Showing results for: Land use and land use change
The electronic Rothamsted Archive provides data on agricultural experiments (starting in 1843) and weather records (since 1853). A recent paper gives an official account of the history of the archive. The archive includes results of experiments on wheat, permanent grassland, barley, woodland and rotational systems.
Although humans only make up 0.01% of life on Earth by weight, 83% of wild mammals and 15% of fish have been lost since the start of human civilisation, according to a new study. The study also finds that, of all mammals on Earth, 36% are humans, 60% are livestock and 4% are wild mammals, while 70% of birds are chicken and other poultry with only 30% being wild.
Data visualisations by Max Roser and Hannah Ritchie, published at Our World In Data, show global land use types, changes over time and land use in agriculture. For example, a graph shows that half of the Earth’s habitable land surface is used for agriculture, of which 77% is used for livestock (including both grazing land and land for feed production). For comparison, livestock accounts for 17% of global calorie supply and 33% of global protein supply.
This open access book, edited by Kate Schreckenberg, Georgina Mace and Mahesh Poudyal, explores the link between ecosystems services and alleviating poverty. Topics include trade-offs associated with land intensification, population dynamics, governance for ecosystem health and human wellbeing, and payments for ecosystems services.
The paper presents land use scenarios that provide enough food for 9 billion people, biodiversity protection and terrestrial carbon storage while staying inside the planetary boundaries for land and water use. The main features of these scenarios are improved agricultural productivity (through reducing the gap between current and maximum potential crop yields, and replacing some ruminant meat production with pork and poultry) and redistribution of agricultural production to areas with relatively high productivity and water supplies but low existing levels of biodiversity.
Better models are needed to assess and manage conflicting requirements for ecosystems services from land, a recent paper argues. These “uber integrated assessment models”, as the paper calls them, would help decision-makers to better understand the links between local and global land use policies.
Tropical deforestation is nearing a critical point, beyond which the rate of forest fragmentation could increase much more rapidly than the rate of forest area loss, according to a study. Fragmentation can have negative effects on biodiversity and also increases carbon emissions beyond those from just the deforested areas, since trees are at greater risk of dying on the edges between forest and cleared land. The researchers predict that reforestation and a reduction in the rate of deforestation are both needed if fragmentation is to be reversed.
Intensifying agricultural production can make farmland less valuable for wildlife, says a new paper, but optimising land use (by intensifying agriculture in areas where it will cause the least biodiversity loss) can reduce the projected biodiversity loss by up to 88%. The winners and losers of this strategy depend on whether land use is optimised globally or nationally.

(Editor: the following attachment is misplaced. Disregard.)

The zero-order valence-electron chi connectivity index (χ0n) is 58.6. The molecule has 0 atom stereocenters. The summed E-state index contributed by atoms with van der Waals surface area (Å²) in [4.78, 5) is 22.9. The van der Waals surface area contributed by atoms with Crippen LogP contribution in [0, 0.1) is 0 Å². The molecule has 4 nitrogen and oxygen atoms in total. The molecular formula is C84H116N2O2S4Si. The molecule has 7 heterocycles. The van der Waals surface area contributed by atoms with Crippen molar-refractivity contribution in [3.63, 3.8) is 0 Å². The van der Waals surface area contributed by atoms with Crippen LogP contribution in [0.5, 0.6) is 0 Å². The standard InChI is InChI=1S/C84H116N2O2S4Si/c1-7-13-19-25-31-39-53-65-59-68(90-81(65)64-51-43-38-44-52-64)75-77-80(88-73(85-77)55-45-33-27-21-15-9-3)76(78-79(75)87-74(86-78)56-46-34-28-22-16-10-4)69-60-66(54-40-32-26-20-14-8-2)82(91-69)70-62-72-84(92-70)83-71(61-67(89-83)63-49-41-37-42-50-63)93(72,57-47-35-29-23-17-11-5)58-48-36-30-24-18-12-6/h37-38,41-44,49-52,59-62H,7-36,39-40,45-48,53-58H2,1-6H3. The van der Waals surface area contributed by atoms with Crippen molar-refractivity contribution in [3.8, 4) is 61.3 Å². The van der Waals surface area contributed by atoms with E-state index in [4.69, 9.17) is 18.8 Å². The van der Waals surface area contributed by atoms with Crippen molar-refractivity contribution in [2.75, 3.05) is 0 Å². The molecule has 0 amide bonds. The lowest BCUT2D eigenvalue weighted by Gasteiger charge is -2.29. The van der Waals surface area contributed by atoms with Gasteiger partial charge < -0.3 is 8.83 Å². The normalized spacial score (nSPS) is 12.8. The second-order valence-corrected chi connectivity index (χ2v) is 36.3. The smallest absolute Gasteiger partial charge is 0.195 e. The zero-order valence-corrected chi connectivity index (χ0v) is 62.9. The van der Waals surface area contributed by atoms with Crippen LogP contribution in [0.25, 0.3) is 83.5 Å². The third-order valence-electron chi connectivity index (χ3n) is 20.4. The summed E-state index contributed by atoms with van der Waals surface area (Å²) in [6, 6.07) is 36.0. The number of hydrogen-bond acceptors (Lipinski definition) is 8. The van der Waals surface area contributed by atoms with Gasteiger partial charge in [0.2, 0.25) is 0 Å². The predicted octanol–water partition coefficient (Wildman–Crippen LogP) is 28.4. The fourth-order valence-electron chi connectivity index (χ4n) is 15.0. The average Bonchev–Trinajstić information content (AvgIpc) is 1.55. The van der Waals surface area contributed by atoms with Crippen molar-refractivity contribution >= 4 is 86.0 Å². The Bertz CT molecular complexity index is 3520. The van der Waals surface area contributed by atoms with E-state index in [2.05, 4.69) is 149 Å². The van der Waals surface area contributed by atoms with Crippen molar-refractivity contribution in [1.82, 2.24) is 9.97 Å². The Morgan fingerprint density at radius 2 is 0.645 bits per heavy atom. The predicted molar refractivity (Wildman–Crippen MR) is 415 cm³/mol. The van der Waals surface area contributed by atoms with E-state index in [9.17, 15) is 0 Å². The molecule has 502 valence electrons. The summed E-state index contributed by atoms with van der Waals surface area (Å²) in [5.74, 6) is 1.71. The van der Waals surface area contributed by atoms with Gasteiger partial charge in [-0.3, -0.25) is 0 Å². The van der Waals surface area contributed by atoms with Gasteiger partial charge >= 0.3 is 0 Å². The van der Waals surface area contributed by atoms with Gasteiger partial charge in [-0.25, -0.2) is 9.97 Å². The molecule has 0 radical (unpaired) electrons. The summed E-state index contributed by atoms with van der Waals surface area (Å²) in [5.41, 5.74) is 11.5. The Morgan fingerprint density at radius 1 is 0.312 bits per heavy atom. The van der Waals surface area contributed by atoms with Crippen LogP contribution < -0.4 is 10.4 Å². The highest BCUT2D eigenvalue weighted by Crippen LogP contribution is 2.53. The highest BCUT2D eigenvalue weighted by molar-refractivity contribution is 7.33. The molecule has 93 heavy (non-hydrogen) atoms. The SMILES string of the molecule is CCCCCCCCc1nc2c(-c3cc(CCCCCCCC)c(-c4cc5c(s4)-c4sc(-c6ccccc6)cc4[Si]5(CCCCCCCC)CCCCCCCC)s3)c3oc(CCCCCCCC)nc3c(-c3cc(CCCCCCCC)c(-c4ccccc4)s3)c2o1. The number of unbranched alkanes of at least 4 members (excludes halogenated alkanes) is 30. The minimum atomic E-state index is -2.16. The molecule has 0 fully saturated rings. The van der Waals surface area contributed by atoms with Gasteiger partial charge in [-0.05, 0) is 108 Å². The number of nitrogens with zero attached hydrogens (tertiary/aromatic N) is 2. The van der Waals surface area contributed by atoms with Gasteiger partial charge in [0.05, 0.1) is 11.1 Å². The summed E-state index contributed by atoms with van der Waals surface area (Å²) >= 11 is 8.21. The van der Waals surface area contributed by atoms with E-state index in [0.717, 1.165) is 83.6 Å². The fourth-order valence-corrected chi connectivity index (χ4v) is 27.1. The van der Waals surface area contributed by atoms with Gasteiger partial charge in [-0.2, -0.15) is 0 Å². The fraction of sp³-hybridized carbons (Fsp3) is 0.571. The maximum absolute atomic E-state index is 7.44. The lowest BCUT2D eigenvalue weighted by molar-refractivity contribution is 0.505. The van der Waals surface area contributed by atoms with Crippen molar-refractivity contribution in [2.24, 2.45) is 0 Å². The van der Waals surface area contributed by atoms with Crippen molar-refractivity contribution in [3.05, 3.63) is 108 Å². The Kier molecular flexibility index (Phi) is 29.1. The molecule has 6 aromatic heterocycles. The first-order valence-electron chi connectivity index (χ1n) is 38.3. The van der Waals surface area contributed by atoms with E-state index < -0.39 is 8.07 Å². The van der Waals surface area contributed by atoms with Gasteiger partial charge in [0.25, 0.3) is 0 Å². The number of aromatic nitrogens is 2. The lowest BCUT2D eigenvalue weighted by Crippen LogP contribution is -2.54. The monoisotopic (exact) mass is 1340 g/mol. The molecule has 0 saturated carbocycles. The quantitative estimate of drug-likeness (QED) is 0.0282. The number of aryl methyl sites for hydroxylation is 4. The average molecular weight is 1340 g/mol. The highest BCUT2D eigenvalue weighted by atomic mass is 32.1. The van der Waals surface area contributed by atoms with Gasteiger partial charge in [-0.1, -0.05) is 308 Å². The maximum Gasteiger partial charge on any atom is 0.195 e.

The World Resources Institute has launched Resource Watch, an online tool for accessing and visualising data about resource use and sustainability issues around the world.
A study shows that 100,000 orangutans in Borneo have been lost between 1999 and 2015 - around half of the population. The results show that this precipitous decrease is not just due to deforestation, since numbers of orangutans also declined in selectively logged and intact forests.
Land degradation caused by human activities is driving the world towards a sixth mass species extinction, makes climate change worse, has negative impacts on at least 3.2 billion people and costs the world the equivalent of 10% of annual GDP through lost biodiversity and ecosystems services, according to a report from the Intergovernmental Science-Policy Platform on Biodiversity and Ecosystem Services (IPBES).
UK farmers may be given targets to reverse soil damage and restore soil health by 2030, as part of an agricultural bill to be brought before parliament later this year.
A report from the European Commission Directorate-General for the Environment reviews environmental, social and economic aspects of palm oil production and consumption, and evaluates existing palm oil sustainability initiatives.
In this paper, researchers from the Joint Research Centre of the European Commission investigate the extent to which variation in nitrous oxide (N2O) emissions may offset or enhance the mitigation effects of carbon sequestration in arable European soils. They employ a biogeochemical model with input data from ~8000 soil sampling locations to quantify CO2 and N2O flux associated with different agricultural practices aimed at carbon (C) mitigation.
This paper sets out principles of what the authors call “just conservation”, aiming to find a balance between the conservation of nature and social justice. The authors propose two principles to guide decision-making: the non-anthropocentric principle and the safeguard principle.
This article explains the technological changes behind the three-fold increase in global crop production between 1961 and 2014, i.e. since the Green Revolution. It examines the 58 countries that are responsible for 95% of food production and assesses the impacts of changes in land use, inputs and efficiency.
This book, edited by Joshua Zeunert and Tim Waterman, sets out a wide array of interdisciplinary knowledge on landscapes, agriculture, food and sustainability.